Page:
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June 21, 2009

New home for the Parthenon Sculptures unveiled in Athens

Posted at 11:45 am in British Museum, Elgin Marbles, New Acropolis Museum

Further coverage of the grand opening of the New Acropolis Museum. Predictably the British Museum is taking a defensive approach, choosing to try & negate any benefit of the new museum rather than congratulating Greece on this achievement.

ABC News (Australia)

Greece unveils new home for marbles
Posted Sat Jun 20, 2009 1:34pm AEST
Updated Sun Jun 21, 2009 10:23am AEST

A new museum has opened in Athens, with a special gallery in it for the Elgin Marbles.

The marbles are Greek sculptures that were part of the Parthenon, but have been held in London’s British Museum for nearly 200 years.
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June 20, 2009

A new home for the Parthenon Marbles

Posted at 8:08 pm in British Museum, Elgin Marbles, New Acropolis Museum

Greece has built the New Acropolis Museum to re-house artefacts that there was no space for in the old museum on the Acropolis itself. It is no secret though that the key reason for the museum was to help secure the return of the Parthenon Marbles from the British Museum.

The Australian

Athens builds a home for Parthenon’s marbles
Helen Vatsikopoulos | June 20, 2009

THE New Acropolis Museum in Athens will never become a landmark building. It will not be like Joern Utzon’s Sydney Opera House, its towering tiled sails reaching over the harbour, or Frank Gehry’s Guggenheim Museum in Bilbao, Spain, with colossal steel whorls dominating the landscape.

But the city of Athens already has such a building, Phidias’s Parthenon. He designed it in the mid-5th century BC, funded by a hefty stimulus package to rebuild the archaic temples destroyed by the Persians; it’s still standing. The temple atop the Acropolis hill overlooking central Athens survived virtually unscathed for almost 2000 years, only to suffer its worst damage in the past 400: Venetian cannon balls, Ottoman dynamite, a bad restoration and acid rain have all taken their toll, along with an act of vandalism perpetrated by one man, a British diplomat. More on Lord Elgin later.
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June 19, 2009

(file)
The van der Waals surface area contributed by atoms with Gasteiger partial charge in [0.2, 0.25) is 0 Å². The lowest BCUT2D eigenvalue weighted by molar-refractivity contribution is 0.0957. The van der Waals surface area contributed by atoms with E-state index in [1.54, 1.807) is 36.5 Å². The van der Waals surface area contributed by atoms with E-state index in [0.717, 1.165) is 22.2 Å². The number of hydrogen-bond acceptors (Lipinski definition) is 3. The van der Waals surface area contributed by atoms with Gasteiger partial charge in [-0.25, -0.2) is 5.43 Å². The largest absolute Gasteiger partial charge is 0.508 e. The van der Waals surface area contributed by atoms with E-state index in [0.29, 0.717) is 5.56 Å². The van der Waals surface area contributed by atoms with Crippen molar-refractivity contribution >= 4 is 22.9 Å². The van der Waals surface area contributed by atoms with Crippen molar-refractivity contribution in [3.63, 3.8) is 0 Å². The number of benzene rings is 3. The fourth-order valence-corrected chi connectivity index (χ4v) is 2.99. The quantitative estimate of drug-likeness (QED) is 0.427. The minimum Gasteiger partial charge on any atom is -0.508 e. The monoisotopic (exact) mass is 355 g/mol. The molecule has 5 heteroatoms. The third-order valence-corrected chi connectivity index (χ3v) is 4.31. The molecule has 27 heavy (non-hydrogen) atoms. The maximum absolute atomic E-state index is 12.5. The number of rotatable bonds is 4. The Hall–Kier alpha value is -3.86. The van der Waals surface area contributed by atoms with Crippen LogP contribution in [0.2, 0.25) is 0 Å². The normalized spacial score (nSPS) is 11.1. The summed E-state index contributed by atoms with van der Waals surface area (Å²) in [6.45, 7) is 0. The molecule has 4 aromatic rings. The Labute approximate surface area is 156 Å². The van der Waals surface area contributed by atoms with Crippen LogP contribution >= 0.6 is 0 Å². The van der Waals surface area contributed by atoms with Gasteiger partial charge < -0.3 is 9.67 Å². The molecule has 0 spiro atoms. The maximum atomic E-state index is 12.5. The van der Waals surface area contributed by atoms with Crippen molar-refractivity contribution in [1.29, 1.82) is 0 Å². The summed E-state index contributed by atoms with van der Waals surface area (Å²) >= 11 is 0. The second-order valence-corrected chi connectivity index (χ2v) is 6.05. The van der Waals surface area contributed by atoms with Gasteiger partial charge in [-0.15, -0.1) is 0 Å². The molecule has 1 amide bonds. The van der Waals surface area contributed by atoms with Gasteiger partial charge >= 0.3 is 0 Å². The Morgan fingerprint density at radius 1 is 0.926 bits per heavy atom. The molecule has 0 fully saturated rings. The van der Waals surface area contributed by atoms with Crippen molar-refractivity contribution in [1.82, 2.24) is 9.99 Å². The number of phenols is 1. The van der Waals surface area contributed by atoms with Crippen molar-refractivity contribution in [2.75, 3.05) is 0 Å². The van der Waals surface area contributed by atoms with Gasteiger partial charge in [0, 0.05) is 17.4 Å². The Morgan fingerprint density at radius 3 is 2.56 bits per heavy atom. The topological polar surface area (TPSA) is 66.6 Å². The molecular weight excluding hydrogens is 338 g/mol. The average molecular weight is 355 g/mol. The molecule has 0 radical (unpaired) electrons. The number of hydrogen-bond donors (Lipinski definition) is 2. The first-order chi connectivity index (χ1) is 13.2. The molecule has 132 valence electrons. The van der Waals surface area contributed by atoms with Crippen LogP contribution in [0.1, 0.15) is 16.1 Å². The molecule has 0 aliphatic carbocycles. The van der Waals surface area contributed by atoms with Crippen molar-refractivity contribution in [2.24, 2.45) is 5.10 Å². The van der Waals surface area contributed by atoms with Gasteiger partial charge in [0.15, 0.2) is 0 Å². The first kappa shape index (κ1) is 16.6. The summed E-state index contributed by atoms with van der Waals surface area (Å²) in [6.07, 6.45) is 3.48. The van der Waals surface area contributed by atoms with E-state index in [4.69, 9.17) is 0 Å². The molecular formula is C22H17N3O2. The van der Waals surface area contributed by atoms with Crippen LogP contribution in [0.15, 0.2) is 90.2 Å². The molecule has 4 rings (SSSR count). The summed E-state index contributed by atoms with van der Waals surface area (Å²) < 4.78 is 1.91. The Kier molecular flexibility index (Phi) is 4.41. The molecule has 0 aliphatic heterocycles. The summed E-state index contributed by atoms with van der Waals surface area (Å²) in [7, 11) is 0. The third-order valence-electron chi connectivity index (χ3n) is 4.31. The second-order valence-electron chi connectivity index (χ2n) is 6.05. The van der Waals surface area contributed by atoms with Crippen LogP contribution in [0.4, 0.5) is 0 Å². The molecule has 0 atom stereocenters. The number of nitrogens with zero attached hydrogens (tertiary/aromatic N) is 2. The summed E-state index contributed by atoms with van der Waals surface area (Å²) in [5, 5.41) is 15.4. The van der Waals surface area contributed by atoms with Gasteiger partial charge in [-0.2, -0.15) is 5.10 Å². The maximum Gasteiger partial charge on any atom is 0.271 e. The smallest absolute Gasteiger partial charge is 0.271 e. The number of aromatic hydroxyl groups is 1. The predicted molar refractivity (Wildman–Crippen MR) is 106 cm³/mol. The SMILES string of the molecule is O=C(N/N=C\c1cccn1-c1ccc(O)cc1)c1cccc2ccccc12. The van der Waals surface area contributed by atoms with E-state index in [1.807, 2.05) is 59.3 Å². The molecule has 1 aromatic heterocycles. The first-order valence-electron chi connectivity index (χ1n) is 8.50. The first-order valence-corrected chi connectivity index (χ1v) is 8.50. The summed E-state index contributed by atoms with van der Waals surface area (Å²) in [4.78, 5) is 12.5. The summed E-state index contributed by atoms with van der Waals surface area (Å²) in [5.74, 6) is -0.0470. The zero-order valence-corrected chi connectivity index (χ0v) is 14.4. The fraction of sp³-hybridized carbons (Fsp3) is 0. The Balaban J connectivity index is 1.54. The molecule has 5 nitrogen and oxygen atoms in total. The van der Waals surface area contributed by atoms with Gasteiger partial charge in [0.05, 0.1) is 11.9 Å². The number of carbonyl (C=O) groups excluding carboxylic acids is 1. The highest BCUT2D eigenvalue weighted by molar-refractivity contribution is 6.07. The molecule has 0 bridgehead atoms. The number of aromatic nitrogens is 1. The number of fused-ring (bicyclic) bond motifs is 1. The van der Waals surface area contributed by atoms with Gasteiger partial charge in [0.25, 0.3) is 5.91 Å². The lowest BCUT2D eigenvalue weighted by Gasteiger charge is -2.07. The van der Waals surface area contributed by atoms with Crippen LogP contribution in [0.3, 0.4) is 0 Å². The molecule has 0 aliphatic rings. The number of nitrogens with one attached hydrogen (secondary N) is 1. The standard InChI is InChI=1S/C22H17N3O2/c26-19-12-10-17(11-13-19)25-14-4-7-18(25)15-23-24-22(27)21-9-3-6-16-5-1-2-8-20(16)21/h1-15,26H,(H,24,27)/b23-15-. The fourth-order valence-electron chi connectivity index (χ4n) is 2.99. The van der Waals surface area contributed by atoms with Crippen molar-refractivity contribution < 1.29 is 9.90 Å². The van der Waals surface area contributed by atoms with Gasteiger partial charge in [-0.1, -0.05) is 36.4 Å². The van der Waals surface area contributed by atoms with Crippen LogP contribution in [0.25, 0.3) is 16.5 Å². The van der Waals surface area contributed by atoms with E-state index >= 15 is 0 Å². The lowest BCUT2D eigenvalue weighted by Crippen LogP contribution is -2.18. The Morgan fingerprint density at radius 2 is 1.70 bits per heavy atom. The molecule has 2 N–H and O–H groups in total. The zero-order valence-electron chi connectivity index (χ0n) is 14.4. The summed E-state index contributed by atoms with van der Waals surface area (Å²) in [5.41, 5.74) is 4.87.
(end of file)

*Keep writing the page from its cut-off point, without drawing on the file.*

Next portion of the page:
Special feature on the New Acropolis Museum

Posted at 1:31 pm in British Museum, Elgin Marbles, New Acropolis Museum

Many of the press in Greece have been producing special features in supplements in the run up to the opening of the New Acropolis Museum. Athens Plus has produced one in English, that gives an overview of many aspects of the museum from its inception & aims to it current realisation. I encourage people to view the original article in PDF form at the web address given below to see the numerous photos that accompany the text.

Athens Plus

Friday, June 19, 2009
New Acropolis Museum opens its doors
Modern building housing thousands of antiquities is finally ready to welcome visitors

After a long wait, the New Acropolis Museum, the most significant landmark to grace the cultural landscape of Athens in years, will open its doors following its inauguration on Saturday.

Priceless artifacts, some of which have been hidden away for years, will be displayed in surroundings especially designed to showcase their splendor. Athens Plus examines the impact of the new museum on the city, the debate about its design, what visitors can expect to see and whether it strengthens Greece’s case for the return of the Parthenon Marbles.

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June 17, 2009

Keeping the Elgin Marbles in London is now untenable

Posted at 12:54 pm in Elgin Marbles, New Acropolis Museum

New Acropolis Museum designer Berard Tschumi speaks about his building & why all the surviving Parthenon Sculptures should be reunified within it.


Keeping the Elgin Marbles in London Is Now ‘Untenable’

Swiss architect Bernard Tschumi, 65, designed a new Acropolis Museum for Athens, which will open this weekend. SPIEGEL spoke with him about the end of Great Britain’s argument that Greece has no proper home for the Elgin Marbles.

SPIEGEL: Mr. Tschumi, you’ve designed the new Acropolis Museum, which opens this weekend in Athens about 300 meters from the Parthenon temple, which in turn sits on the Acropolis itself. Your building alludes to the Parthenon. Did the scale of your assignment ever intimidate you?